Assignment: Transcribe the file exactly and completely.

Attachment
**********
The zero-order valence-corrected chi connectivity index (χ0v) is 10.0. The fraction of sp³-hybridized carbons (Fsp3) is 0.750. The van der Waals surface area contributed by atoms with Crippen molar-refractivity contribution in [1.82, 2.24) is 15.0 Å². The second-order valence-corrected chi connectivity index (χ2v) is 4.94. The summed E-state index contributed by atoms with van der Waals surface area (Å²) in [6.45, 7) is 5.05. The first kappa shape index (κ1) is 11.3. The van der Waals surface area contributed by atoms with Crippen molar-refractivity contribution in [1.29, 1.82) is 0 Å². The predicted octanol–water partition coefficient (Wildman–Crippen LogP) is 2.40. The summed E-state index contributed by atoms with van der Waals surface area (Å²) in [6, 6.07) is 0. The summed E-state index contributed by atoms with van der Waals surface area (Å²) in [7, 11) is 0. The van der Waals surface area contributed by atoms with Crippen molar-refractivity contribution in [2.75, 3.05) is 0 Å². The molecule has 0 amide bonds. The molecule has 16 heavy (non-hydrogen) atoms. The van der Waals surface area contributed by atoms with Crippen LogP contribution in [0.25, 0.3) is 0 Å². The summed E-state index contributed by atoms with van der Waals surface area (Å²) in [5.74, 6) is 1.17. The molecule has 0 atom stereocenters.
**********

The zero-order valence-corrected chi connectivity index (χ0v) is 10.0. The fraction of sp³-hybridized carbons (Fsp3) is 0.750. The van der Waals surface area contributed by atoms with Crippen molar-refractivity contribution in [1.82, 2.24) is 15.0 Å². The second-order valence-corrected chi connectivity index (χ2v) is 4.94. The summed E-state index contributed by atoms with van der Waals surface area (Å²) in [6.45, 7) is 5.05. The first kappa shape index (κ1) is 11.3. The van der Waals surface area contributed by atoms with Crippen molar-refractivity contribution in [1.29, 1.82) is 0 Å². The predicted octanol–water partition coefficient (Wildman–Crippen LogP) is 2.40. The summed E-state index contributed by atoms with van der Waals surface area (Å²) in [6, 6.07) is 0. The summed E-state index contributed by atoms with van der Waals surface area (Å²) in [7, 11) is 0. The van der Waals surface area contributed by atoms with Crippen molar-refractivity contribution in [2.75, 3.05) is 0 Å². The molecule has 0 amide bonds. The molecule has 16 heavy (non-hydrogen) atoms. The van der Waals surface area contributed by atoms with Crippen LogP contribution in [0.25, 0.3) is 0 Å². The summed E-state index contributed by atoms with van der Waals surface area (Å²) in [5.74, 6) is 1.17. The molecule has 0 atom stereocenters.